After huge critical and commercial success last year, breakthrough British sensation Emeli Sande has her sights set on America.
It's a long way from her roots. Born to a Zambian father and English mother, the singer-songwriter was raised in Scotland. She tells NPR's Michel Martin that being the only mixed-race family in a small village had a big impact on her.
Next, the latest in our series Muses and Metaphor. That's how we're celebrating National Poetry Month. We're hearing your Twitter poems of 140 characters or less. Today, we hear from renowned poet Elizabeth Alexander. You might remember her from President Obama's first Inauguration in 2009. She composed and read the poem, "Praise Song for the Day" for that occasion. Not only that, she's published six volumes of poetry. She's chair of the African-American Studies Department at Yale University.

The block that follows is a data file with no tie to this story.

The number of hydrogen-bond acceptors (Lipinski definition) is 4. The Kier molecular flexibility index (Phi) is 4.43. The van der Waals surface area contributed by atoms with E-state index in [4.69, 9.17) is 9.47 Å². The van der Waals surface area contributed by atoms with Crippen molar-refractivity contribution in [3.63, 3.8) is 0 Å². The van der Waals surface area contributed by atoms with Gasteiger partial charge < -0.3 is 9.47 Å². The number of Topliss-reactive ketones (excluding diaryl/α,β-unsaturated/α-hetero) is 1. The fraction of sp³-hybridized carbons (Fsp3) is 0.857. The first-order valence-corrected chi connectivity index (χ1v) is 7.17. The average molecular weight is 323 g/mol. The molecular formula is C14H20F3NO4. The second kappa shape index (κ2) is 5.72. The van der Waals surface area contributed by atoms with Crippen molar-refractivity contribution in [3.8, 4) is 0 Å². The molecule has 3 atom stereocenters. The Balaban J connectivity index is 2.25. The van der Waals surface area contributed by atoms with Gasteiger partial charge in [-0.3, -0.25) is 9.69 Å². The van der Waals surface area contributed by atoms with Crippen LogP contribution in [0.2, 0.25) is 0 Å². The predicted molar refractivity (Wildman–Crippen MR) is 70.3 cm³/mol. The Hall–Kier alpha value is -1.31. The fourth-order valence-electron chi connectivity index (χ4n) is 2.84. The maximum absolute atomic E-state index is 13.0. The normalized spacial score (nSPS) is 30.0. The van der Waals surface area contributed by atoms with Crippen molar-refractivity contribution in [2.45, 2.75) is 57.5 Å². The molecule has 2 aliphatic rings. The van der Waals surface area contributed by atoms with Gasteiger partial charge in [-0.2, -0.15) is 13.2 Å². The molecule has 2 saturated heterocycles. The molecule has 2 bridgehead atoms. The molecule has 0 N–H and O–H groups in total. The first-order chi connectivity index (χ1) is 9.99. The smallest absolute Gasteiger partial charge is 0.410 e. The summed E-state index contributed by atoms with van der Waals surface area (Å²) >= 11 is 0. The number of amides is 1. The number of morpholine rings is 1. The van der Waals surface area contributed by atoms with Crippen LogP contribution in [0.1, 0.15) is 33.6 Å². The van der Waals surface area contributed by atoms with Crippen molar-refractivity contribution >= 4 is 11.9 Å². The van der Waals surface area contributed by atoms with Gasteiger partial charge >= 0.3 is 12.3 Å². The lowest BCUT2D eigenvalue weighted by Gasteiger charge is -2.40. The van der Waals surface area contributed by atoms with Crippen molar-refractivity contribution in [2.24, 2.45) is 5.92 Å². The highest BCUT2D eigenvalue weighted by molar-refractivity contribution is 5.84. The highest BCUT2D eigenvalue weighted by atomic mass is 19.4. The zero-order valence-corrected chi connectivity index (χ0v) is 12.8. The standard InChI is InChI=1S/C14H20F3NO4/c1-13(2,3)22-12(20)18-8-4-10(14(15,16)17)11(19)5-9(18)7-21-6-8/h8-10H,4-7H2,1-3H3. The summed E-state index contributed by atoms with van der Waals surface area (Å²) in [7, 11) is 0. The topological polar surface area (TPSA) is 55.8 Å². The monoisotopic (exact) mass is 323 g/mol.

I'm Michel Martin, and this is TELL ME MORE, from NPR News. Coming up, Kenyan author Ngugi wa Thiong'o supported independence from Britain for his country, but when he felt it necessary, he criticized the new government's human rights abuses. For that he was arrested, jailed and hounded into exile, but never silent. He joins us for a Wisdom Watch conversation, a special rebroadcast, as we settle into our new headquarters. And that's in just a few minutes.